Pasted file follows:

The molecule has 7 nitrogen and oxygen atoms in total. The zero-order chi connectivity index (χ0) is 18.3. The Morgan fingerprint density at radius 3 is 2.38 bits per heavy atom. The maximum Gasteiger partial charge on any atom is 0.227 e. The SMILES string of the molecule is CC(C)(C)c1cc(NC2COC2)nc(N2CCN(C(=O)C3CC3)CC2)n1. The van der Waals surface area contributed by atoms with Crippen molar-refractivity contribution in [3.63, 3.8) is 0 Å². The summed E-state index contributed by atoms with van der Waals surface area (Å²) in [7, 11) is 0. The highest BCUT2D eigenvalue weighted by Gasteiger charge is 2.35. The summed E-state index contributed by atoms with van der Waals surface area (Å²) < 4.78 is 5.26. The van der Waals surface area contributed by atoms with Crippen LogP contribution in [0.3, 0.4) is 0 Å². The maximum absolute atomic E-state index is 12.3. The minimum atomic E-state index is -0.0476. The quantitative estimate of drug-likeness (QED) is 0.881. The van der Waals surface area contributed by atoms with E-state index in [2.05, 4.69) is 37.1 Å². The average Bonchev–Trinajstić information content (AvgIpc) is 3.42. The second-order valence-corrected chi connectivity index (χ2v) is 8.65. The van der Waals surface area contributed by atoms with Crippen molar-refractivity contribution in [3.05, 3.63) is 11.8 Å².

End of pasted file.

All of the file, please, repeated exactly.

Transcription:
The molecule has 7 nitrogen and oxygen atoms in total. The zero-order chi connectivity index (χ0) is 18.3. The Morgan fingerprint density at radius 3 is 2.38 bits per heavy atom. The maximum Gasteiger partial charge on any atom is 0.227 e. The SMILES string of the molecule is CC(C)(C)c1cc(NC2COC2)nc(N2CCN(C(=O)C3CC3)CC2)n1. The van der Waals surface area contributed by atoms with Crippen molar-refractivity contribution in [3.63, 3.8) is 0 Å². The summed E-state index contributed by atoms with van der Waals surface area (Å²) in [7, 11) is 0. The highest BCUT2D eigenvalue weighted by Gasteiger charge is 2.35. The summed E-state index contributed by atoms with van der Waals surface area (Å²) < 4.78 is 5.26. The van der Waals surface area contributed by atoms with Crippen LogP contribution in [0.3, 0.4) is 0 Å². The maximum absolute atomic E-state index is 12.3. The minimum atomic E-state index is -0.0476. The quantitative estimate of drug-likeness (QED) is 0.881. The van der Waals surface area contributed by atoms with E-state index in [2.05, 4.69) is 37.1 Å². The average Bonchev–Trinajstić information content (AvgIpc) is 3.42. The second-order valence-corrected chi connectivity index (χ2v) is 8.65. The van der Waals surface area contributed by atoms with Crippen molar-refractivity contribution in [3.05, 3.63) is 11.8 Å².